He [A. Qayyum Khan] recollects the horrors perpetrated by the marauding and blood-thirsty Pakistani army in Dhaka and the dangers of moving around in a battered and besieged city for Bengali youths like him.
On one occasion, he manages to extricate himself from the clutches of the Pakistani soldiers by proving that he was a Khan and a non-Bengali Bihari by displaying his fake identity card. Stuck afterwards in his house and listening to the reports, on the one hand, "of atrocities, mass killings and mass rapes", and on the other, of the mobilizing Mukti Bahini, he opted soon to join the war.
1971 left an indelible impression on all Bengalis as indiscriminate massacre, destruction and personal experiences intertwined inextricably.
United Press Limited publisher
Naturally, the core of the book deals with the dramatic events of 1971. Qayyum Khan gives first-hand elaborate description of the early days of the Mukti Bahini, its trials and tribulations and how ordinary civilians were turned into guerrilla fighters in a matter of weeks. The book also provides a fairly comprehensive account of the events in Sector 7 during the last three months of the war which led to the tragic death of many gallant freedom fighters, including Captain Mohiuddin Jahangir.
The dramatic accounts of engagements by the combatants of Sector 7 make the battlefield come alive. The book highlights the exceptional role played by Prime Minister Tajuddin Ahmad, an unsung hero of Bangladesh’s struggle for independence. There are other points that the author makes including the ease with which freedom fighters of the Gono Bahini were cast aside.
The memoir ends with the difficulties faced by the new nation. Like many of his generation, A. Qayyum Khan shares his frustration and disillusionment at the way Bangladesh has developed post-liberation. His litany of grievances focus on mal-administration of the country, selfishness and nepotism of inept politicians and officers and the marginalisation of muktijuddhas who had made great personal sacrifices to free Bangladesh. Such actions, Qayyum Khan concludes, has led to distortion of the ‘real’ liberation history in favour of one that is beneficial to the political party in power.
If I knew that the end product of the liberation war would be a rotational monarchy where members of two families will run the country according to their sweet will with no regard to laws and their cronies shall always be above the law even when they commit crimes like murder, kidnappings, drug-dealing and hold us hostages to their needs, would I have fought the liberation war? Would my poor rural comrades who bore the brunt of Pakistan Army's brutality would they have fought? The answer is not hard to fathom.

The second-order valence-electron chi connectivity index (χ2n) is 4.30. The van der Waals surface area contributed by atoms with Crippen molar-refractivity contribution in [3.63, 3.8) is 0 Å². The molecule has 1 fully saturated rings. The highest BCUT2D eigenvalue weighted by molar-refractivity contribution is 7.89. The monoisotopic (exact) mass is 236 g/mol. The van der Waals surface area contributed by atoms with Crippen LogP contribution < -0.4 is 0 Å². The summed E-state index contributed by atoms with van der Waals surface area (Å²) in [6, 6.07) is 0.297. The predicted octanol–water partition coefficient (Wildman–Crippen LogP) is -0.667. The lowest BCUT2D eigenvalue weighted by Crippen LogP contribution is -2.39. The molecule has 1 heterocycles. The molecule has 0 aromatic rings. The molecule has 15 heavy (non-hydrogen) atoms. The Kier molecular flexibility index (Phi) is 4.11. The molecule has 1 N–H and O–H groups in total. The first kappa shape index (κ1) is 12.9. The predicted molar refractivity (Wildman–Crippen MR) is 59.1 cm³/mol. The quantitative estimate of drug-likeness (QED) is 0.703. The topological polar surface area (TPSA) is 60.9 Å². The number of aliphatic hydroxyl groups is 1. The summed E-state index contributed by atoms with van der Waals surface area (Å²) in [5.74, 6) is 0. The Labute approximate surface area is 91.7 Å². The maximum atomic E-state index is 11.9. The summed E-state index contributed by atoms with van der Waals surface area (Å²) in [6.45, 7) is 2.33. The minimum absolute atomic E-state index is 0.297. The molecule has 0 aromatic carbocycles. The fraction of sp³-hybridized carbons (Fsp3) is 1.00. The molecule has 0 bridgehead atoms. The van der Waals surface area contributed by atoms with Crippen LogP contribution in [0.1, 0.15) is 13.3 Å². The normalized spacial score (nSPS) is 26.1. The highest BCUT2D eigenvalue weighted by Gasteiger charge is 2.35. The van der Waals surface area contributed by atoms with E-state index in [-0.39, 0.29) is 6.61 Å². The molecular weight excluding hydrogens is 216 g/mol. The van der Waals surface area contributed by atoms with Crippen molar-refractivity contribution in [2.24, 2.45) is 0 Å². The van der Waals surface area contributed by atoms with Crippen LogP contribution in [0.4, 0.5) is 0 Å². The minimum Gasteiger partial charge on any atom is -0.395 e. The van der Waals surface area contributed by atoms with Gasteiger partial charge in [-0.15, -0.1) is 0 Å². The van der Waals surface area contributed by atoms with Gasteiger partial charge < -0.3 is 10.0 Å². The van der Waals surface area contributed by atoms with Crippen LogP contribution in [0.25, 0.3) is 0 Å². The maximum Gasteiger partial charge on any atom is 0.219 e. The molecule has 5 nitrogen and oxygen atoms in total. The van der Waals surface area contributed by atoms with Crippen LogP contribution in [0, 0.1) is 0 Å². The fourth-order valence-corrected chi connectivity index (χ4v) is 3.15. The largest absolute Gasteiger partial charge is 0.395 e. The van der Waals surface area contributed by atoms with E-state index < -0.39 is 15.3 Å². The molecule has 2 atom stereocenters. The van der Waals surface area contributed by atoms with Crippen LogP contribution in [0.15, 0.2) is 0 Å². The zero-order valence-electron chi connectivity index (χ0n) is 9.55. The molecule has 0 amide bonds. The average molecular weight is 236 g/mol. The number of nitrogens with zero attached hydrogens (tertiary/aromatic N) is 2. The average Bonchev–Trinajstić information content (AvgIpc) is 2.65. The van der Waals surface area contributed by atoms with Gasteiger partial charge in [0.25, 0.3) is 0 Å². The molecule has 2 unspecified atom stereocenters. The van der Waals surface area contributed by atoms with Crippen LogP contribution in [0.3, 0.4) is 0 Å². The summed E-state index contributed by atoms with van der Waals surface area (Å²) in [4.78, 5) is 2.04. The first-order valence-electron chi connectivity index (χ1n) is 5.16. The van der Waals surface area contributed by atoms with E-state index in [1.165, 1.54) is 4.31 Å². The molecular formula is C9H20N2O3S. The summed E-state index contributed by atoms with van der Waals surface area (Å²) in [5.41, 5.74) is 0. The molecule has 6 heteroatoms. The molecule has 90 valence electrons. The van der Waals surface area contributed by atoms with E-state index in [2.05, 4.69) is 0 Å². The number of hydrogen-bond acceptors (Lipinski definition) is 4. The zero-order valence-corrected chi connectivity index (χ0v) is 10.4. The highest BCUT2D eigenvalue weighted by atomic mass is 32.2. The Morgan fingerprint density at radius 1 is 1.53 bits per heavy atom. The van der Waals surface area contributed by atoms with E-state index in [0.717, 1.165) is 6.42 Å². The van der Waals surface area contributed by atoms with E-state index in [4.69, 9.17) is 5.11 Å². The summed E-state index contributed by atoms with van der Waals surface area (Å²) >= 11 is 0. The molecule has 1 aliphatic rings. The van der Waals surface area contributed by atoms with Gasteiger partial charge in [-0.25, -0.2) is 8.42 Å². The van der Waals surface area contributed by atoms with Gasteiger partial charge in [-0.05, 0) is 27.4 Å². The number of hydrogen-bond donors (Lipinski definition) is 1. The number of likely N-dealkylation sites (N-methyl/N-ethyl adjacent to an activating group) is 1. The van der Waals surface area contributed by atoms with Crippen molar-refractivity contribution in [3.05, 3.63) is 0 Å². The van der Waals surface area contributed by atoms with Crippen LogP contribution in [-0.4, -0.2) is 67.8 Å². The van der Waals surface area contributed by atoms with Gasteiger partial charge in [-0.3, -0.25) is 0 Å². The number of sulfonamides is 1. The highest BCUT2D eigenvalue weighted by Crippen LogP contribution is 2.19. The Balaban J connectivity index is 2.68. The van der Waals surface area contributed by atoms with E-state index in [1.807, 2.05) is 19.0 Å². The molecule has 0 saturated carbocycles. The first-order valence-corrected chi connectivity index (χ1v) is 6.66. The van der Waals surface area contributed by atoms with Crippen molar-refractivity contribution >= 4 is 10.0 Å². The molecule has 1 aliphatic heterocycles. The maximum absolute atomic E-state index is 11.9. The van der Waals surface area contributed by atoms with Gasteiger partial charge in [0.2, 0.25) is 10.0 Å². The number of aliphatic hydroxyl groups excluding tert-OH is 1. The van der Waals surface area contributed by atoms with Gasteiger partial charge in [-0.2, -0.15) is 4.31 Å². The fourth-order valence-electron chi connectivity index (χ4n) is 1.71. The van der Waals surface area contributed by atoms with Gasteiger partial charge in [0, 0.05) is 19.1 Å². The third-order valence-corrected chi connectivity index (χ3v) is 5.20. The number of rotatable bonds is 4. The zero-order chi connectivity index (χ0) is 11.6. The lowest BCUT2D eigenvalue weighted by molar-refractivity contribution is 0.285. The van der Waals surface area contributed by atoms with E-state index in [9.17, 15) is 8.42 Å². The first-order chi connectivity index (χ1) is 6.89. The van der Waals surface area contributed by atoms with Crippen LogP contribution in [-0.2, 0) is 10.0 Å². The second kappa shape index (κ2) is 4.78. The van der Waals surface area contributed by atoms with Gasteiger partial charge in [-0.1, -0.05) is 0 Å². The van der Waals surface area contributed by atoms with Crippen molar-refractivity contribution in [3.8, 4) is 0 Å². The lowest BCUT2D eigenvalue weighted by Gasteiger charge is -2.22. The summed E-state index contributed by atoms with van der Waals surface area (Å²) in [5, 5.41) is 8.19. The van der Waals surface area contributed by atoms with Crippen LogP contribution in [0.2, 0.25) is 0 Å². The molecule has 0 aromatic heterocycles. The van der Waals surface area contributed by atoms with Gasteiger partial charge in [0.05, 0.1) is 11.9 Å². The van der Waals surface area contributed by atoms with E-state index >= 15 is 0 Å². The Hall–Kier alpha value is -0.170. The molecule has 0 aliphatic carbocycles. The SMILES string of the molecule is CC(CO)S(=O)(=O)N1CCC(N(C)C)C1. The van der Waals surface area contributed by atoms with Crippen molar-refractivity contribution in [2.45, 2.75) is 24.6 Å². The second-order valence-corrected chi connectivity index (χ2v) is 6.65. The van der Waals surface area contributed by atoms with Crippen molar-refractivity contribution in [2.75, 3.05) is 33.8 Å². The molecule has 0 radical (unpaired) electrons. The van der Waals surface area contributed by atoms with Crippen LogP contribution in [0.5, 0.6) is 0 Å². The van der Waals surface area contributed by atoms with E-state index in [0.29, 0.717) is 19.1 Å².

We entered Chapai Nawabganj on the morning of December 16th. People rushed out, they brought flowers, hugged us, put food in our mouths. To me, it represented the end of a nightmare. We didn’t realise that there could be more nightmares ahead.
Qayyum Khan's account of his experience in the Bangladesh liberation war is very aptly titled: this heartfelt and thought-provoking narrative of his role in the movement that led to his country's freedom is driven not only by nostalgia about the sweet taste of victory but also the bitterness he felt afterwards at what he perceives to be the betrayal of the ideals that made him participate in that war. The man who has written the book more than 40 years after the event is obviously a disillusioned one. For him the sweetness of victory had been replaced in the post-war years by considerable disenchantment.
Lucidly, Khan blends in this book the story of his involvement in the war with his afterthoughts on it, suggesting in the process that many of the problems prevalent in contemporary Bangladesh could be traced to political fissures that had begun to appear in 1971 and that became more and more visible in the years that followed.
...He notes the real problems that the country had to tackle because of the brutal war that had battered its infrastructure but indicates that the bad situation had been made worse by poor decision-making and governance or "inertia" in addition to widespread corruption and partisanship. What was worse, Khan suggests, is "the culture of impunity for the anointed [that] was getting entrenched in Bangladesh". Opting for an almost apocalyptic ending to his book, Khan brings his narrative to an end in the tragic mode sometime in 1974. The country was then on the brink of the famine that would devastate it soon. In Khan's words, "The euphoria and aspirations engendered by victory and the liberation of Bangladesh had turned into despair".
The true history of our liberation war was indeed written collectively by the people – the combatants, victims and sufferers – event by event, incident by event. Yet, barely a decade after the war, controversies began to appear. And in course of the next three decades, attempts were made to distort our liberation history beyond redemption. What the powers that be did with our history is nothing but a collective shame.